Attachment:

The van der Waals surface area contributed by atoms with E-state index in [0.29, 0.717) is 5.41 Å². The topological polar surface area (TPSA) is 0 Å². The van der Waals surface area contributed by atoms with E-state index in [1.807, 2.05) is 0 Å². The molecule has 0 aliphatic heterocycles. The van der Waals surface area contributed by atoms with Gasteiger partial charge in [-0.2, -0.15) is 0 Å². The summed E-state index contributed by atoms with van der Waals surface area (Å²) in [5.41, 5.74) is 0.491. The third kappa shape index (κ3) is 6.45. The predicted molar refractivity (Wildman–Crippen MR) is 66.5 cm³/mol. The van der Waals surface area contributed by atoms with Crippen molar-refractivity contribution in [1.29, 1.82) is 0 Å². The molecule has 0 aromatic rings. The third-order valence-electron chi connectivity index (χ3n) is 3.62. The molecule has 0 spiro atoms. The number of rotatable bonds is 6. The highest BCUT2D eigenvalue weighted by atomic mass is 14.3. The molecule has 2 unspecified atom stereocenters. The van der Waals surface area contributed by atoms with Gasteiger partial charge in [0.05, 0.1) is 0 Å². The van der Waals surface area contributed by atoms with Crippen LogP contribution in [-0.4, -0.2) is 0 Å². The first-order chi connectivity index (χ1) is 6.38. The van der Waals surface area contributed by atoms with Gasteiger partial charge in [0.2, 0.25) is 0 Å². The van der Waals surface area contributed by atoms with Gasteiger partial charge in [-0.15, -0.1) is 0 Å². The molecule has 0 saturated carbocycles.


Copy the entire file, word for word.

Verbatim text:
The van der Waals surface area contributed by atoms with E-state index in [0.29, 0.717) is 5.41 Å². The topological polar surface area (TPSA) is 0 Å². The van der Waals surface area contributed by atoms with E-state index in [1.807, 2.05) is 0 Å². The molecule has 0 aliphatic heterocycles. The van der Waals surface area contributed by atoms with Gasteiger partial charge in [-0.2, -0.15) is 0 Å². The summed E-state index contributed by atoms with van der Waals surface area (Å²) in [5.41, 5.74) is 0.491. The third kappa shape index (κ3) is 6.45. The predicted molar refractivity (Wildman–Crippen MR) is 66.5 cm³/mol. The van der Waals surface area contributed by atoms with Crippen molar-refractivity contribution in [1.29, 1.82) is 0 Å². The molecule has 0 aromatic rings. The third-order valence-electron chi connectivity index (χ3n) is 3.62. The molecule has 0 spiro atoms. The number of rotatable bonds is 6. The highest BCUT2D eigenvalue weighted by atomic mass is 14.3. The molecule has 2 unspecified atom stereocenters. The van der Waals surface area contributed by atoms with Gasteiger partial charge in [0.05, 0.1) is 0 Å². The van der Waals surface area contributed by atoms with Crippen LogP contribution in [-0.4, -0.2) is 0 Å². The first-order chi connectivity index (χ1) is 6.38. The van der Waals surface area contributed by atoms with Gasteiger partial charge in [0.2, 0.25) is 0 Å². The van der Waals surface area contributed by atoms with Gasteiger partial charge in [-0.15, -0.1) is 0 Å². The molecule has 0 saturated carbocycles.